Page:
Vision for tomorrowPublished 11:49am Thursday, March 22, 2012
Medical center expansion will give eye clinic extra space
This story originally appeared in Progress 2012. Get a copy at the Austin Daily Herald.
The Mayo Clinic Health System in Austin Eye Clinic has been at its current location since 1978, and according to Manager Mark Karl, employees and patients have been bumping into each other ever since.
“Traffic flow is a big issue, as we only have the one main hall,” Karl said. “You pretty much have to dodge people to get around in here. … Soon, we’ll have much more room.”
Luckily, Karl and the rest of the eye center crew will get a new, 9,450-square-foot facility — doubling the size of its 4,717-square-foot clinic — as part of the $28-million medical center expansion project.
The eye center — located at 510 Second St. NW — is one of many medical center services that will receive upgraded facilities, as the 86,500-square-foot, three-story expansion will also create about 70 full-time jobs, including nine new physician positions when it’s slated to open on Feb. 28, 2013.
Karl is also excited about the additional positions. While medical center officials aren’t sure how many jobs will be added for the eye center, it will get one of the nine new physicians, as Karl will add an opthamologist. The eye center currently has two optometrists and one opthamologist, and the upgrade will bring the eye center’s total exam rooms from nine to 14.
“That will be kind of nice because right now we have to make sure we’re not double-booking a room,” Karl said.
Karl said a fourth physician should help the clinic increase its patient load. Currently, there’s about a two or three week wait to see physicians, and an extra opthamologist should ease that.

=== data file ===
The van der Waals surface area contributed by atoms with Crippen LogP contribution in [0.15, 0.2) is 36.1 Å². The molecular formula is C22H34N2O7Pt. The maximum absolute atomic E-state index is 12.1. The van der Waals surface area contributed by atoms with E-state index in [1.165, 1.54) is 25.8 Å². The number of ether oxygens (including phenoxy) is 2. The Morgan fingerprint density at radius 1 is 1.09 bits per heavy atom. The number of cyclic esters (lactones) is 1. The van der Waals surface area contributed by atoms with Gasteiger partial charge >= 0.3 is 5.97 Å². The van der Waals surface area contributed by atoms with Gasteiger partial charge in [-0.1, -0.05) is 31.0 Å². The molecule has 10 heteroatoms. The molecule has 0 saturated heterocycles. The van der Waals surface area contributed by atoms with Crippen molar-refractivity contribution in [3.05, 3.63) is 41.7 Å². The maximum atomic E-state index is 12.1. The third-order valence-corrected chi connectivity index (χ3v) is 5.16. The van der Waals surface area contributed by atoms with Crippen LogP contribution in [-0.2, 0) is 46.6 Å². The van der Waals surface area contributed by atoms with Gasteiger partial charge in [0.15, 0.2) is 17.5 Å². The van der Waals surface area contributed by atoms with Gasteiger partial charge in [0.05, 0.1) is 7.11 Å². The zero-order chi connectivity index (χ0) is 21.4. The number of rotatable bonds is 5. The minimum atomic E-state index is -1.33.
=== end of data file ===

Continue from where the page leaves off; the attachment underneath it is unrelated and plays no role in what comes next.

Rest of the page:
“Doctors can only see so many people per day, but especially with a fourth provider, traffic should be quit a bit higher than it is right now,” he said.
With the new facility comes additional equipment, and five times the retail space, increasing the number of eyeglass frames from about 450 to 1,000.
Beyond the extra space and added physician, the new facility should be a big help in another area: communication.
The average age of the clinic’s patients is 70, according to Karl, so a lot of them are also being treated for glaucoma, macular degeneration and cataracts. Being in the same building should greatly increase communication between doctors, according to Dr. Monica Loppnow, an optometrist at the clinic.
“If someone is in urgent care or the emergency room, they’ll send them over here, but it will be much easier to do when we’re in the same building,” she said. “(Patients) will find us easier, and I think it’s going to make communication between doctors much, much easier.”
“I think we’re all looking forward to it,” Karl said. “It’s going to be a huge help to us. It will be something we’re not used to at all. We’re going to enjoy it quite a bit.”